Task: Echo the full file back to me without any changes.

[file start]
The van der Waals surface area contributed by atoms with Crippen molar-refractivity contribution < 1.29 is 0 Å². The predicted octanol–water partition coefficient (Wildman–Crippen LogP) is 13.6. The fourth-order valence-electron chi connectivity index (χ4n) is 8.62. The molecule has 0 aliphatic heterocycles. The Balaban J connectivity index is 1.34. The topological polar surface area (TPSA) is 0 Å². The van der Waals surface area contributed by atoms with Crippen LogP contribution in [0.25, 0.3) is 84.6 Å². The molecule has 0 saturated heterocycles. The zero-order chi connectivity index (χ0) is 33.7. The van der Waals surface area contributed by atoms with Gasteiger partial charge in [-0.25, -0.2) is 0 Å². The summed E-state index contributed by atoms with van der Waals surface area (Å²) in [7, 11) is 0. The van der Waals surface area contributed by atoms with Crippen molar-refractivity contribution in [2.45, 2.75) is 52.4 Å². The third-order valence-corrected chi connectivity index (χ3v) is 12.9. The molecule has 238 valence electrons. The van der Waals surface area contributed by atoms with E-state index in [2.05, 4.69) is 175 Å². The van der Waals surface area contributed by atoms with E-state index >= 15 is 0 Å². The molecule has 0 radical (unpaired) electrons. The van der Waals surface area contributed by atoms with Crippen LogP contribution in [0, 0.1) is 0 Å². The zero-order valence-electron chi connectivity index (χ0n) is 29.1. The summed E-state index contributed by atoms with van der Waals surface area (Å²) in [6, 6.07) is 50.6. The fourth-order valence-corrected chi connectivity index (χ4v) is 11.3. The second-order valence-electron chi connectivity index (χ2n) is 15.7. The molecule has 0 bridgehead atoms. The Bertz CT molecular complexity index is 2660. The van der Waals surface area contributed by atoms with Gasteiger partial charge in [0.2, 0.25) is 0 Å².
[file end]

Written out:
The van der Waals surface area contributed by atoms with Crippen molar-refractivity contribution < 1.29 is 0 Å². The predicted octanol–water partition coefficient (Wildman–Crippen LogP) is 13.6. The fourth-order valence-electron chi connectivity index (χ4n) is 8.62. The molecule has 0 aliphatic heterocycles. The Balaban J connectivity index is 1.34. The topological polar surface area (TPSA) is 0 Å². The van der Waals surface area contributed by atoms with Crippen LogP contribution in [0.25, 0.3) is 84.6 Å². The molecule has 0 saturated heterocycles. The zero-order chi connectivity index (χ0) is 33.7. The van der Waals surface area contributed by atoms with Gasteiger partial charge in [-0.25, -0.2) is 0 Å². The summed E-state index contributed by atoms with van der Waals surface area (Å²) in [7, 11) is 0. The van der Waals surface area contributed by atoms with Crippen molar-refractivity contribution in [2.45, 2.75) is 52.4 Å². The third-order valence-corrected chi connectivity index (χ3v) is 12.9. The molecule has 238 valence electrons. The van der Waals surface area contributed by atoms with E-state index in [2.05, 4.69) is 175 Å². The van der Waals surface area contributed by atoms with E-state index >= 15 is 0 Å². The molecule has 0 radical (unpaired) electrons. The van der Waals surface area contributed by atoms with Crippen LogP contribution in [0, 0.1) is 0 Å². The zero-order valence-electron chi connectivity index (χ0n) is 29.1. The summed E-state index contributed by atoms with van der Waals surface area (Å²) in [6, 6.07) is 50.6. The fourth-order valence-corrected chi connectivity index (χ4v) is 11.3. The second-order valence-electron chi connectivity index (χ2n) is 15.7. The molecule has 0 bridgehead atoms. The Bertz CT molecular complexity index is 2660. The van der Waals surface area contributed by atoms with Gasteiger partial charge in [0.2, 0.25) is 0 Å².